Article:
broken voice she prayed, “Dearest James, may the
Lord keep you.”
     Then the voices faded and Margaret disregarded
large drops of rain that splattered on her housecoat.
“Dream sweetly, my love,” she cried in a whisper. The
first lady of Coyote Brand rose to her knees. Her
bottom lip shook uncontrollably as she looked up and
saw the silhouettes of what seemed like a hundred
heads framing the stormy sky.
     Then Margaret’s muted cry joined Henrietta’s and,
with the others’ voices, sounded an eerie siren.

    At the same moment, barely visible in the faint
illumination of porch lights, a taxi was parked down


the road. The driver, Reginald Waverly, sat there,
eating candy from a little white cardboard box with
green letters. He shook his crew-cut head. “Too much
—this death. The hateful ones must pay.” He popped a
little minty chocolate circle into his mouth and
     He scoured the crowd and stopped when he eyed
his “fare,” lying there against the wall, surrounded by
neighbors. At Post’s side, his wife Margaret knelt and
     Then Reginald gasped as he saw the spirit of the
great James Post suddenly rise from the lifeless body.
It grew into a multi-pronged swirl of colored sparkles
—beautiful, yet terrifying. “My Lord!” Reginald
exclaimed. “I will never get used to this part!”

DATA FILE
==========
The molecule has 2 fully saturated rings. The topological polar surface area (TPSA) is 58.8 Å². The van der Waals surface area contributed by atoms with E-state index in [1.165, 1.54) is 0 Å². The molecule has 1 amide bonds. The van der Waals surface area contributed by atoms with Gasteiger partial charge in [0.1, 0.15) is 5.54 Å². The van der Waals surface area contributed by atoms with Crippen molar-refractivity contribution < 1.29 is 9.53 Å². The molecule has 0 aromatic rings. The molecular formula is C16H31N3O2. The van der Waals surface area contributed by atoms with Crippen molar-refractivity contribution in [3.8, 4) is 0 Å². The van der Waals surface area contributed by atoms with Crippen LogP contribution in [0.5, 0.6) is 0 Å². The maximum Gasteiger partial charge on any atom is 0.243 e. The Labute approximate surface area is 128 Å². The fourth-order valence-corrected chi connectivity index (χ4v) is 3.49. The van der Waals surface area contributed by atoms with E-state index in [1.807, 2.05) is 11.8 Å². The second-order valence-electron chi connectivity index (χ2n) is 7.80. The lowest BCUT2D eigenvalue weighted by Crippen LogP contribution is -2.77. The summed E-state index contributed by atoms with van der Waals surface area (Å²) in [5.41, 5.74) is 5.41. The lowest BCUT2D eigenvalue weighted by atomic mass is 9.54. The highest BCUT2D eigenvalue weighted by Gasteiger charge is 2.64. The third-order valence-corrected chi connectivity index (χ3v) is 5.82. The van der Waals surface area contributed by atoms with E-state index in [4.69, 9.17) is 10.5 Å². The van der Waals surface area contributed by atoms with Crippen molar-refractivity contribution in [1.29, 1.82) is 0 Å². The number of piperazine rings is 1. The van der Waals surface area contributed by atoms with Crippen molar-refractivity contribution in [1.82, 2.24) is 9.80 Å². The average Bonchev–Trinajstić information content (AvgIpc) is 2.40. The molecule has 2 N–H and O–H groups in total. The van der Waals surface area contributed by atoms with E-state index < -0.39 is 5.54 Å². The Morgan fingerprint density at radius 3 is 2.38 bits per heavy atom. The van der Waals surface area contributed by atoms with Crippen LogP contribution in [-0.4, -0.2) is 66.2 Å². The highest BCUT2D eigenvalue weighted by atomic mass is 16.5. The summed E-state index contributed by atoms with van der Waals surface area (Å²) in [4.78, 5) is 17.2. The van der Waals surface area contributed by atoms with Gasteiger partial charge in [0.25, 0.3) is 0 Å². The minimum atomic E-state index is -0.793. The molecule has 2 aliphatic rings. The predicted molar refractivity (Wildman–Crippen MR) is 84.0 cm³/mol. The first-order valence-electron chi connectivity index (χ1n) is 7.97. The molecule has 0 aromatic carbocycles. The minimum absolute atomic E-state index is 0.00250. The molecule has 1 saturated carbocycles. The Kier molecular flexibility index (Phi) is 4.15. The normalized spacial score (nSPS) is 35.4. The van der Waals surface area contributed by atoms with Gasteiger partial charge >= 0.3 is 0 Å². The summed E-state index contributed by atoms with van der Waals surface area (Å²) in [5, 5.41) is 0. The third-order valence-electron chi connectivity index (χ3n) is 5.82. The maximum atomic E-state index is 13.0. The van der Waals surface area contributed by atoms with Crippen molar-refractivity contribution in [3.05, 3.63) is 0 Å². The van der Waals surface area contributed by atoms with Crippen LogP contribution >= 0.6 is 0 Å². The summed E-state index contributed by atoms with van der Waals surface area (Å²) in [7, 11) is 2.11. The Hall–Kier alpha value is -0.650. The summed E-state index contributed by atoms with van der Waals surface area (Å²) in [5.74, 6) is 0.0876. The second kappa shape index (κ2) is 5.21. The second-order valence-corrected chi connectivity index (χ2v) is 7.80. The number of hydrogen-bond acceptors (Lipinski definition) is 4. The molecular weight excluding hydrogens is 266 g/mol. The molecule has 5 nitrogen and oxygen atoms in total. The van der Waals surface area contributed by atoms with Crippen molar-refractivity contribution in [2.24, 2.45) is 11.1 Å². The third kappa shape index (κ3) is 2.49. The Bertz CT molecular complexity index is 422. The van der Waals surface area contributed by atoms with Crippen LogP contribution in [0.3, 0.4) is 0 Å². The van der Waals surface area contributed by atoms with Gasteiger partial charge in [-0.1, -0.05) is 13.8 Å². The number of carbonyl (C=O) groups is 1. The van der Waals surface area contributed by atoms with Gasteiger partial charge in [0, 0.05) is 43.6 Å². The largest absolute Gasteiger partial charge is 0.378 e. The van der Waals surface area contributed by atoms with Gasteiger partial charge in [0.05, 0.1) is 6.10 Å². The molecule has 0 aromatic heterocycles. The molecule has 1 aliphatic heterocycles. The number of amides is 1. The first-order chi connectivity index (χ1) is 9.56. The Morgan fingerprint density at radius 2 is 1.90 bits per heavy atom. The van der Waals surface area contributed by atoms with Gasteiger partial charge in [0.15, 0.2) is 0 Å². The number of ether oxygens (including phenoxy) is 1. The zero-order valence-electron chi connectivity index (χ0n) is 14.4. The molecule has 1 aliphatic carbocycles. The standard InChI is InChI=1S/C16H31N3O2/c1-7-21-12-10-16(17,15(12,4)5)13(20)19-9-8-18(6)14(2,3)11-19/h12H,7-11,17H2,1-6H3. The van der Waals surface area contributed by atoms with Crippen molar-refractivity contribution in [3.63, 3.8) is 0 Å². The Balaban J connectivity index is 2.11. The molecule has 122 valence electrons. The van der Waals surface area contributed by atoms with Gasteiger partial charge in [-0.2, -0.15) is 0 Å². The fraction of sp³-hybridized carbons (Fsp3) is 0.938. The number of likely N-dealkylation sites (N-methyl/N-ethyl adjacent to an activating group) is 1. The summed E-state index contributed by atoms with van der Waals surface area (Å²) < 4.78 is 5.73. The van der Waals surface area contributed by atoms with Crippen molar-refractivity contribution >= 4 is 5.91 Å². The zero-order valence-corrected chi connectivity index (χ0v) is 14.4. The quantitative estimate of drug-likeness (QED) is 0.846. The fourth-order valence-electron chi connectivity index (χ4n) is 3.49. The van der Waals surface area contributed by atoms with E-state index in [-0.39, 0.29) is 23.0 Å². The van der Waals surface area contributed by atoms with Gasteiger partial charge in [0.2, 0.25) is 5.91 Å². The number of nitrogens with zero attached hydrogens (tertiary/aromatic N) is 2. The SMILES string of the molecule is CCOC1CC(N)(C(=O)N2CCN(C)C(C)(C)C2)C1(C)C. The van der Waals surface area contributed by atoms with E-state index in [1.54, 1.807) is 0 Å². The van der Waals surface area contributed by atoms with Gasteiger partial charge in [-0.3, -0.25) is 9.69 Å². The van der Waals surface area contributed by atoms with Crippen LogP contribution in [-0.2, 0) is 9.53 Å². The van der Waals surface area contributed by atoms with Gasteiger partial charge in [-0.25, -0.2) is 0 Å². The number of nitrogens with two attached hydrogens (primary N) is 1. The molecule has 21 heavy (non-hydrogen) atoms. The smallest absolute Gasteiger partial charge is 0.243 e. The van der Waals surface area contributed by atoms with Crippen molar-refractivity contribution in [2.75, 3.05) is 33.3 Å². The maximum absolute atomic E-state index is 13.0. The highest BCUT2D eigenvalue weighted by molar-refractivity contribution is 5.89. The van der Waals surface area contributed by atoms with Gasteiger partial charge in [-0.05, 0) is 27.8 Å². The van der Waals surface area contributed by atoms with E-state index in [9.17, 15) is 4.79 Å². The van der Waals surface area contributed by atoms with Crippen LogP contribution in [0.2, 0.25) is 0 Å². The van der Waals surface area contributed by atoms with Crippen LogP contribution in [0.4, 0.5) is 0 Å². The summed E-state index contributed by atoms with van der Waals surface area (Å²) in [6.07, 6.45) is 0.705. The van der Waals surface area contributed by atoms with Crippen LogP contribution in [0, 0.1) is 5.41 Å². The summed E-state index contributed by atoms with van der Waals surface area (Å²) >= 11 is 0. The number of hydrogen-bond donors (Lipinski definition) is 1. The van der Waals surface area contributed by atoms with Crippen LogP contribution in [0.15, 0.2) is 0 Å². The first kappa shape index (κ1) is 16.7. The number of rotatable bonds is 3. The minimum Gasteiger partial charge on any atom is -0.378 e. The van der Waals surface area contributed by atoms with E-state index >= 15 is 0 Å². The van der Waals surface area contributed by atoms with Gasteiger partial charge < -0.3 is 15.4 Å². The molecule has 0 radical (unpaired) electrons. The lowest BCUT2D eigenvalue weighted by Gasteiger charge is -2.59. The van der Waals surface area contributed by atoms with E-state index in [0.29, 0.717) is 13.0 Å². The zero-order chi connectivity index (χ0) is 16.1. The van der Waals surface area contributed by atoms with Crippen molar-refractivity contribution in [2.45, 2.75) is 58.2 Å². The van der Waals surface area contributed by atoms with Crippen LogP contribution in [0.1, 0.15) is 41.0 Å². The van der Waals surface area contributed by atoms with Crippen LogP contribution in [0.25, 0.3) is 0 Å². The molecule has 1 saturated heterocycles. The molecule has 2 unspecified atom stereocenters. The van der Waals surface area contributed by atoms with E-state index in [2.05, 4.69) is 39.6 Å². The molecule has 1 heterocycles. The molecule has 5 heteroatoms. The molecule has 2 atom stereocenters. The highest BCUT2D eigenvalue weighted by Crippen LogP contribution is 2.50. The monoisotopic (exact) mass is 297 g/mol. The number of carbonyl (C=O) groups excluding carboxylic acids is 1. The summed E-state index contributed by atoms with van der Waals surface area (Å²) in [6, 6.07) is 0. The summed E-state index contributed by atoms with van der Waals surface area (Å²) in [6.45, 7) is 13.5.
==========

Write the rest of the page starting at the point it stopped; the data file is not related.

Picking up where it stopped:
The vapor shot from Post’s body, flew throughout
the area, and surged into the sky. In an instant it
occupied all the heavens and manifested as colored
lightning; in another second, it returned and entered
all the plants, animals, and bystanders—all living

    Just then Reginald looked around; he felt eerily
watched from afar. He became aware in his mind’s eye
that untold miles away a young boy, no more than nine
years old, stood in a dark alley. The young boy had
just witnessed the same glorious colored lightning
event. He was then completely and lovingly caressed by
the sheer power of Post’s spirit, which would ignite in
him years later.

              Prologue – The great James Post

   “I say!”     Reginald clasped his hands together,
bowed his head briefly, then let out a long purposeful
sigh. “This is one of the most spectacular dislodgments
I have ever seen!” As quickly as it had come, the
sparkling swirl disappeared.
   He recorded a few notes on his clipboard. Popping
another Junior Mint, he thought about how he loved
his job, particularly the part about avenging wronged
spirits. He knew he was the best in the office at
handling those particular kinds of assignments
perhaps because he had been robbed of a long life. So,
he considered himself lucky when such an assignment
came along for the creativity it demanded of him. He
smiled. “Rest now, spirit of Mr. James Post. In time,
with a little help from your flowing pen, you shall have
your day.”
   Then, by merely glancing at the ignition switch, his
car’s engine roared. The taxi slowly turned around and
headed down the road into the woods.

  Part I
The Greed
             transition to Chapter 1

   Coyote Brand Products did a metamorphosis
of sorts after James Post’s tragic death in his
1959 auto crash. Fred Benedict, the influential
Coyote Brand broker for the Dallas market,
shared his vast experience of the Coyote Brand